Special needs school is braced for big budget cuts

Willowbridge Sch

FACING CUTS…Staff and pupils at Willowbridge School

FERMANAGH’S only special needs school could be facing teacher redundancies for the first time in the school’s history after the Department of Education warned of imminent budget cuts.

The principal of Willowbridge Special School in Enniskillen admitted they are preparing for the worst while they await another three months before the school’s budget is known.


Julie Murphy said it was a “scary time” for the school as any budget cuts or teacher redundancies would have to be made immediately to coincide with next year’s education budget in April.

The budget for special needs schools like Enniskillen’s Willowbridge is allocated differently from mainstream schools.

Ms Murphy explained: “Special education has been protected in the past but cuts are happening everywhere so I just don’t know. We are preparing for the unknown. Our children have special needs and require high staff/pupil ratio so it definitely will impact on them.

“It’s a scary time for schools. This is the first time ever we could face redundancies.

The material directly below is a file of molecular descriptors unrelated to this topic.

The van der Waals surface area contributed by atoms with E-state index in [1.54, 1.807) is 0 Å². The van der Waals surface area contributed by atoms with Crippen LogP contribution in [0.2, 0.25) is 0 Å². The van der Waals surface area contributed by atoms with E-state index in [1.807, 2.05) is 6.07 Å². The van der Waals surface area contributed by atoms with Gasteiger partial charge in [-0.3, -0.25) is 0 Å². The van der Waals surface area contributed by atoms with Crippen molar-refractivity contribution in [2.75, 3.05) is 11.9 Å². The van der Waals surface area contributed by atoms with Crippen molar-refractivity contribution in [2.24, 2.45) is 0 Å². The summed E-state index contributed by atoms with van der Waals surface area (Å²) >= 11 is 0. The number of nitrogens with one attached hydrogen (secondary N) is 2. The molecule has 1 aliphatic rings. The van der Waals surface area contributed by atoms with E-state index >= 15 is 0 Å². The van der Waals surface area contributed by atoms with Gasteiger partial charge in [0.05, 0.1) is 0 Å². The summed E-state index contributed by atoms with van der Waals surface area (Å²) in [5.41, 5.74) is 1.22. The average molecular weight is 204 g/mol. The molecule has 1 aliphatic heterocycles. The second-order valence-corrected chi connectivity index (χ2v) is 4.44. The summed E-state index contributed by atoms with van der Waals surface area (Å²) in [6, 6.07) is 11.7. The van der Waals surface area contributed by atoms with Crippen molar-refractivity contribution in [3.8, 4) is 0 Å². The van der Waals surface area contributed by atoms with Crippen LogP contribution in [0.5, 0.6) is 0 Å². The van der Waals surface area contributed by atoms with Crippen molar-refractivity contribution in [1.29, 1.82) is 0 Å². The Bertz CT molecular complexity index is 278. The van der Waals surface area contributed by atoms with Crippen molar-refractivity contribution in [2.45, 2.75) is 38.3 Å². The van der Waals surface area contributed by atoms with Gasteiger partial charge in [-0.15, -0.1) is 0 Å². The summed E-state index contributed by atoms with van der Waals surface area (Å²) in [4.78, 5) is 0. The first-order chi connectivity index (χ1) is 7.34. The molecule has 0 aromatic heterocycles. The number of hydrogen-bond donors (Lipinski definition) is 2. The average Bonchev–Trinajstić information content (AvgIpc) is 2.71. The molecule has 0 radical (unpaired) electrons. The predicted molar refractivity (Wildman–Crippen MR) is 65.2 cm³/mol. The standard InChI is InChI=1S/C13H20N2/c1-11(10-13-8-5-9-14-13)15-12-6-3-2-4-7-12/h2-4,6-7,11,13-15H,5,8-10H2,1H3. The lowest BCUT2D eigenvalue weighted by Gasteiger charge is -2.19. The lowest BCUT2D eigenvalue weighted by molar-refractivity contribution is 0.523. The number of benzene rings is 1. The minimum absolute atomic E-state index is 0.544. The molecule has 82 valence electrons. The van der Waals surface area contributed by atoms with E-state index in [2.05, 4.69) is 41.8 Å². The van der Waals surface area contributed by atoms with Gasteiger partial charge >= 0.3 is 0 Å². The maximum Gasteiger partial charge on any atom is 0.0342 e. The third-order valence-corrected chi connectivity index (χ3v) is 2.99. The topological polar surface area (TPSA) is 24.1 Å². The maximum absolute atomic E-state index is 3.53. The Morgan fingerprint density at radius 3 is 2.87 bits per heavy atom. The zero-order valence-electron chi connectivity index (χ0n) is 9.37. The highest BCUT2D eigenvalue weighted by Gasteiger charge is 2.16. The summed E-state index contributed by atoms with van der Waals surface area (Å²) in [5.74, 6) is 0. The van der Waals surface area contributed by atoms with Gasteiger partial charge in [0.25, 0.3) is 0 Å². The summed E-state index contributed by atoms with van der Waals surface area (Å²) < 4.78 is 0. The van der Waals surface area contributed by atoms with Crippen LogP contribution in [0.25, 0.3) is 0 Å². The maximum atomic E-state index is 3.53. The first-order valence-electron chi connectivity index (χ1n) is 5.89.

“I don’t have a contingency plan in place because I hope I don’t have to use it. If I can justify to the (Western Education) Board that our children need the staff then we will be OK. Our school also gets new children throughout the year, we had three new children start after Christmas.

“There’s cuts are everywhere and we won’t know our budget until April or May and that’s the time the cuts are implemented. I could be told to make staff redundant or told to hold on to what I have but don’t ask for more.

“At least secondary schools know that face a certain amount of percentage cuts whereas I won’t know until I’m told. We have prepared a business case for the amount of staff I have and need and I’ll present that to the board and hope to have no redundancies.”


The news comes as the Finance Minister announced that it has found an extra £150m for next year’s 2015-106 budget, most of which will go to education.

While a £60m lifeline has been thrown to schools around the North, money allocated for special education will still be reduced significantly.

Ulster Unionist councillor Robert Irvine, who sits on the Western Education Board, said all schools were vulnerable.

He said: “The whole of the budget for Northern Ireland is under threat, we saw from the talks with the government where there was a facility to draw down money for short time, they money they have now is going to go down over the next five years.  That’s not just welfare cuts but fiscal measures and that will impact across all departments.

“As much as we would like to protect education and health, these major departments will be hit. We never know what wriggle is at department level to soften or facilitate or lessen the burden.
“There is no further room to make further reductions. The seven to eight per cent is a real reduction of money coming into schools.”

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